For Hawaiians Mauna Kea is where the sky and earth separated to form the heavens and where the mother and father of the Hawaiian race first met. Mauna Kea holds more than 250 shrines and burial sites and in centuries past its summit was so revered that only high chiefs and priests were allowed to ascend it. The mountain inspires many traditional chants and songs.

11142951_1427795734188857_810880267_nThere are already 12 telescopes scarring the mountain; and the newest, called the Thirty-Meter Telescope, would be 18-stories tall and destroy an additional eight acres of land, and intensify human waste and toxics entering the sensitive ecosystem. Mauna Kea Conservation District Lands are watershed, historic, environmentally and culturally sensitive lands and therefore have special protected status under Hawai'i law. The mountain is home to endangered Hawaiian flora and fauna including the Hawaiian silversword plant, the mamane tree, and the endangered finch-billed species of Hawaiian honeycreeper that lives only on the upper slopes of Mauna Kea.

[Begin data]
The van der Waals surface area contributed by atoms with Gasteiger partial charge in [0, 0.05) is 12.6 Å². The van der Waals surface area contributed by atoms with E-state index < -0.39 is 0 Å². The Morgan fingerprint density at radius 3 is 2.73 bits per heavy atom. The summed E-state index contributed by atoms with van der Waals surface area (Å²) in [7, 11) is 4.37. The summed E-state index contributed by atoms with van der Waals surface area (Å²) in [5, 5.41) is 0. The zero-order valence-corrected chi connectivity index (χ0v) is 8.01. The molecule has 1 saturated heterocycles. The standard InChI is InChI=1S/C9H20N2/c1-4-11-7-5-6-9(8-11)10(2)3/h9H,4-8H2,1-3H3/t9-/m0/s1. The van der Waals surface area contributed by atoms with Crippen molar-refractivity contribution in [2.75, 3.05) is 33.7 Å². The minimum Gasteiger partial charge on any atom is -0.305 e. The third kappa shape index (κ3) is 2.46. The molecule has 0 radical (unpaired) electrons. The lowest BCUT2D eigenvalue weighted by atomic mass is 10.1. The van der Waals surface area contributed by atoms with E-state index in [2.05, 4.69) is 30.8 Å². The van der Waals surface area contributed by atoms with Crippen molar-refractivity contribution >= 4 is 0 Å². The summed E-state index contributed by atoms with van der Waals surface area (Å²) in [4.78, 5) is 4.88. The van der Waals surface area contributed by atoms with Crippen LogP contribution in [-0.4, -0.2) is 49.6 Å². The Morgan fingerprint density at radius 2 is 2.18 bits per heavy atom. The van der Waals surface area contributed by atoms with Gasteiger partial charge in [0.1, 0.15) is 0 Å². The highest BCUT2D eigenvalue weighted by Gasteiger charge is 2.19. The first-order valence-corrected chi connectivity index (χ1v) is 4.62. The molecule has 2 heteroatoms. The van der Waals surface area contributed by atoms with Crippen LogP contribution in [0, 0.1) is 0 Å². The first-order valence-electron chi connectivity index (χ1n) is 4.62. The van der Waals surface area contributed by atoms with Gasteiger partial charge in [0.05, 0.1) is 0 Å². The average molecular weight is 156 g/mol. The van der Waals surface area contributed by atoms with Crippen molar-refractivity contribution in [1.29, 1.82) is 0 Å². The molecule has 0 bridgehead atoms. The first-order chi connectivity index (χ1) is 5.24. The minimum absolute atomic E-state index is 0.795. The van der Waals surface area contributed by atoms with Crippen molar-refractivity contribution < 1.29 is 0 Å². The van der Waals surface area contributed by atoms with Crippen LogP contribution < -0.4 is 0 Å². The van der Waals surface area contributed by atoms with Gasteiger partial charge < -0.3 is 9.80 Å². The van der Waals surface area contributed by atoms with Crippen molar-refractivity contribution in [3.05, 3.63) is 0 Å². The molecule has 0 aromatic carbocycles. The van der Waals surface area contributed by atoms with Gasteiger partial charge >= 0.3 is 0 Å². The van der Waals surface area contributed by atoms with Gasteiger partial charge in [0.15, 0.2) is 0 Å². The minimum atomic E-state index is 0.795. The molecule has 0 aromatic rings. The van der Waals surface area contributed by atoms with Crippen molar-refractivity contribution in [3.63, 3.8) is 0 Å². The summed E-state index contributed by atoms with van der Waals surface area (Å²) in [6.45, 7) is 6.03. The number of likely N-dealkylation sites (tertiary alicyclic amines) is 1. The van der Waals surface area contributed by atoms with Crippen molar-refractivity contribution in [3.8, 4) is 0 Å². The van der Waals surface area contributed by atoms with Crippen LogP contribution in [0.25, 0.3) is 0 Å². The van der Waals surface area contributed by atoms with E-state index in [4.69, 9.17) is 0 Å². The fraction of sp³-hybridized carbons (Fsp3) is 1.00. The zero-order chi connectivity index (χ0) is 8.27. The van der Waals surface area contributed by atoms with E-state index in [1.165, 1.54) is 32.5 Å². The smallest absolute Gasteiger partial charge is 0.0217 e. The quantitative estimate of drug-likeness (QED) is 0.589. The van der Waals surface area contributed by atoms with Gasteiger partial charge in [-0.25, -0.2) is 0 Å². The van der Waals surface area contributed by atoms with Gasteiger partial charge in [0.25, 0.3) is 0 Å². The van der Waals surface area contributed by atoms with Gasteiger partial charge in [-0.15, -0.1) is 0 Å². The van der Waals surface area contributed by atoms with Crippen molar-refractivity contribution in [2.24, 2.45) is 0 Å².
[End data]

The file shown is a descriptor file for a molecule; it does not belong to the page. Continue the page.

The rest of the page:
Sacred lands such as Mauna Kea offer some of Earth's last intact ecosystems and biodiversity required to sustain humanity and the biosphere. While indigenous peoples account for 4% of global population, occupying 22% of land, their ancestral lands hold 80% of remaining biodiversity. The TMT telescope being built against the wishes of native Hawaiians is neo-colonialism, water and land ecocide, and continues the process of turning sacred Mauna Kea into a poorly managed industrial park. Such is the history of the end of the world.